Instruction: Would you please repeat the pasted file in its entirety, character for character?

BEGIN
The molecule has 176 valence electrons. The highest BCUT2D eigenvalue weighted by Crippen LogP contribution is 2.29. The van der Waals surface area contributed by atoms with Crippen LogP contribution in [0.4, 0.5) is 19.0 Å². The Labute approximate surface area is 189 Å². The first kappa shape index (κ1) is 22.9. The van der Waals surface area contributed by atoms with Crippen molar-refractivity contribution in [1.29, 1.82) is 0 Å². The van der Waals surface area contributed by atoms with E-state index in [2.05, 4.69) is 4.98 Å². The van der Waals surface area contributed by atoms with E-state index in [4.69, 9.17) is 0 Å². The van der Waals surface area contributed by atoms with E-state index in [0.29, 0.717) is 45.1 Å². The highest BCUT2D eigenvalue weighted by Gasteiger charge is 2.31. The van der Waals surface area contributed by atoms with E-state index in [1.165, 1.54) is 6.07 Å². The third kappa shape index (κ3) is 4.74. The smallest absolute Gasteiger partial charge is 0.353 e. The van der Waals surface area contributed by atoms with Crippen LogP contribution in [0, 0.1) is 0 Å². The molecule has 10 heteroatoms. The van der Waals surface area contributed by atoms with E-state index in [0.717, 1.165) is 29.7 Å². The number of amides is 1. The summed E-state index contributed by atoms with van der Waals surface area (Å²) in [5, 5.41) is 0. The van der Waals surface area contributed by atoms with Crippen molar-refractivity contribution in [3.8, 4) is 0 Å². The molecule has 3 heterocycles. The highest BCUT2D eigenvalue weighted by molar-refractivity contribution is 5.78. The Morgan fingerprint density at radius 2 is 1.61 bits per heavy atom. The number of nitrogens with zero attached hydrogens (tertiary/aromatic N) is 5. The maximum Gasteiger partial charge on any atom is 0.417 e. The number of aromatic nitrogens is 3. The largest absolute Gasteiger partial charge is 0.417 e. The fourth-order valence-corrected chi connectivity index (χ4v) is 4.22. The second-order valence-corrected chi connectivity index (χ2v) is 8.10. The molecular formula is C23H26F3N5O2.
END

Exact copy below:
The molecule has 176 valence electrons. The highest BCUT2D eigenvalue weighted by Crippen LogP contribution is 2.29. The van der Waals surface area contributed by atoms with Crippen LogP contribution in [0.4, 0.5) is 19.0 Å². The Labute approximate surface area is 189 Å². The first kappa shape index (κ1) is 22.9. The van der Waals surface area contributed by atoms with Crippen molar-refractivity contribution in [1.29, 1.82) is 0 Å². The van der Waals surface area contributed by atoms with E-state index in [2.05, 4.69) is 4.98 Å². The van der Waals surface area contributed by atoms with E-state index in [4.69, 9.17) is 0 Å². The van der Waals surface area contributed by atoms with E-state index in [0.29, 0.717) is 45.1 Å². The highest BCUT2D eigenvalue weighted by Gasteiger charge is 2.31. The van der Waals surface area contributed by atoms with E-state index in [1.165, 1.54) is 6.07 Å². The third kappa shape index (κ3) is 4.74. The smallest absolute Gasteiger partial charge is 0.353 e. The van der Waals surface area contributed by atoms with Crippen LogP contribution in [0, 0.1) is 0 Å². The molecule has 10 heteroatoms. The van der Waals surface area contributed by atoms with E-state index in [0.717, 1.165) is 29.7 Å². The number of amides is 1. The summed E-state index contributed by atoms with van der Waals surface area (Å²) in [5, 5.41) is 0. The van der Waals surface area contributed by atoms with Crippen molar-refractivity contribution in [3.8, 4) is 0 Å². The molecule has 3 heterocycles. The highest BCUT2D eigenvalue weighted by molar-refractivity contribution is 5.78. The Morgan fingerprint density at radius 2 is 1.61 bits per heavy atom. The number of nitrogens with zero attached hydrogens (tertiary/aromatic N) is 5. The maximum Gasteiger partial charge on any atom is 0.417 e. The number of aromatic nitrogens is 3. The largest absolute Gasteiger partial charge is 0.417 e. The fourth-order valence-corrected chi connectivity index (χ4v) is 4.22. The second-order valence-corrected chi connectivity index (χ2v) is 8.10. The molecular formula is C23H26F3N5O2.